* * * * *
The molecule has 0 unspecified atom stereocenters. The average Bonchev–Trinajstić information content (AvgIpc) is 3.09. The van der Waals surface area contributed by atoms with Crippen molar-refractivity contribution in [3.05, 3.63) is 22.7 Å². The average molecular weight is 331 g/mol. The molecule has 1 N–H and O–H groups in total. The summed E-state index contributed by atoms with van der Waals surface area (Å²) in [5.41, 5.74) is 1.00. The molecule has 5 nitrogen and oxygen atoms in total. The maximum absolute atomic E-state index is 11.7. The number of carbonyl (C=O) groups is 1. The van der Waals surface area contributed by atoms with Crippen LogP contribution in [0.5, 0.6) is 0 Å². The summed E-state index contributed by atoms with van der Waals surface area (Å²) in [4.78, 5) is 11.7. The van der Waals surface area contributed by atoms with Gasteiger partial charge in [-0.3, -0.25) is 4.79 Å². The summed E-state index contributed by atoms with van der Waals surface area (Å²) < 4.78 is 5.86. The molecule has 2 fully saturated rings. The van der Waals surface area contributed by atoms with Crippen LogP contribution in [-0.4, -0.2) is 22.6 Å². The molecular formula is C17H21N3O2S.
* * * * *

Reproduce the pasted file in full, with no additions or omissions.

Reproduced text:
The molecule has 0 unspecified atom stereocenters. The average Bonchev–Trinajstić information content (AvgIpc) is 3.09. The van der Waals surface area contributed by atoms with Crippen molar-refractivity contribution in [3.05, 3.63) is 22.7 Å². The average molecular weight is 331 g/mol. The molecule has 1 N–H and O–H groups in total. The summed E-state index contributed by atoms with van der Waals surface area (Å²) in [5.41, 5.74) is 1.00. The molecule has 5 nitrogen and oxygen atoms in total. The maximum absolute atomic E-state index is 11.7. The number of carbonyl (C=O) groups is 1. The van der Waals surface area contributed by atoms with Crippen LogP contribution in [0.5, 0.6) is 0 Å². The summed E-state index contributed by atoms with van der Waals surface area (Å²) in [4.78, 5) is 11.7. The van der Waals surface area contributed by atoms with Gasteiger partial charge in [-0.3, -0.25) is 4.79 Å². The summed E-state index contributed by atoms with van der Waals surface area (Å²) < 4.78 is 5.86. The molecule has 2 fully saturated rings. The van der Waals surface area contributed by atoms with Crippen LogP contribution in [-0.4, -0.2) is 22.6 Å². The molecular formula is C17H21N3O2S.